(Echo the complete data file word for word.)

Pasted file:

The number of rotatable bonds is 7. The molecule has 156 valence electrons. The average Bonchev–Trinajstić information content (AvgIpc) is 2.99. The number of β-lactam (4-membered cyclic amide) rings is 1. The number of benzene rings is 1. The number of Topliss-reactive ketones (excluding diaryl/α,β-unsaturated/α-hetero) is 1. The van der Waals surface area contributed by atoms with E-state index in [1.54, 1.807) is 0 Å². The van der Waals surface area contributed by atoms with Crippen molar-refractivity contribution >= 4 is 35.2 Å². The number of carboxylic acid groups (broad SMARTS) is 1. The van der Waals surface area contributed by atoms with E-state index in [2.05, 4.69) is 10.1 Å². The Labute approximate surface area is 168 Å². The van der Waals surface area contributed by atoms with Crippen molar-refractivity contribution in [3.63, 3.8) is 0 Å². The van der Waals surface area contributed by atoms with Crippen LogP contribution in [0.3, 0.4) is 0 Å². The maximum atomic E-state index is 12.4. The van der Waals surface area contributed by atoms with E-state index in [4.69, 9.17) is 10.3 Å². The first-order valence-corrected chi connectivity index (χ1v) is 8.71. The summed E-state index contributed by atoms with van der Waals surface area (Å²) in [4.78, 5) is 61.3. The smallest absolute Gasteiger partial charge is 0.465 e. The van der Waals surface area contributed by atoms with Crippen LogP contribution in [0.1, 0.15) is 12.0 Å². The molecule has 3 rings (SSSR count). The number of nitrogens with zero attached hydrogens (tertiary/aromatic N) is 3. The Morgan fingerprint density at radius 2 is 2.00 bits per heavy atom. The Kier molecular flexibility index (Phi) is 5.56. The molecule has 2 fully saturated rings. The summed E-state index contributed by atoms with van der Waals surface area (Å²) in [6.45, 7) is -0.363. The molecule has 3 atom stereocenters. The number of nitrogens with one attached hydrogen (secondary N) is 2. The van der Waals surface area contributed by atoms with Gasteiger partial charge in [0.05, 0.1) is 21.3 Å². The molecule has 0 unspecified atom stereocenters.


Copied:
The number of rotatable bonds is 7. The molecule has 156 valence electrons. The average Bonchev–Trinajstić information content (AvgIpc) is 2.99. The number of β-lactam (4-membered cyclic amide) rings is 1. The number of benzene rings is 1. The number of Topliss-reactive ketones (excluding diaryl/α,β-unsaturated/α-hetero) is 1. The van der Waals surface area contributed by atoms with E-state index in [1.54, 1.807) is 0 Å². The van der Waals surface area contributed by atoms with Crippen molar-refractivity contribution >= 4 is 35.2 Å². The number of carboxylic acid groups (broad SMARTS) is 1. The van der Waals surface area contributed by atoms with E-state index in [2.05, 4.69) is 10.1 Å². The Labute approximate surface area is 168 Å². The van der Waals surface area contributed by atoms with Crippen molar-refractivity contribution in [3.63, 3.8) is 0 Å². The van der Waals surface area contributed by atoms with Crippen LogP contribution in [0.3, 0.4) is 0 Å². The maximum atomic E-state index is 12.4. The van der Waals surface area contributed by atoms with E-state index in [4.69, 9.17) is 10.3 Å². The first-order valence-corrected chi connectivity index (χ1v) is 8.71. The summed E-state index contributed by atoms with van der Waals surface area (Å²) in [4.78, 5) is 61.3. The smallest absolute Gasteiger partial charge is 0.465 e. The van der Waals surface area contributed by atoms with Crippen LogP contribution in [0.1, 0.15) is 12.0 Å². The molecule has 3 rings (SSSR count). The number of nitrogens with zero attached hydrogens (tertiary/aromatic N) is 3. The Morgan fingerprint density at radius 2 is 2.00 bits per heavy atom. The Kier molecular flexibility index (Phi) is 5.56. The molecule has 2 fully saturated rings. The summed E-state index contributed by atoms with van der Waals surface area (Å²) in [6.45, 7) is -0.363. The molecule has 3 atom stereocenters. The number of nitrogens with one attached hydrogen (secondary N) is 2. The van der Waals surface area contributed by atoms with Gasteiger partial charge in [0.05, 0.1) is 21.3 Å². The molecule has 0 unspecified atom stereocenters.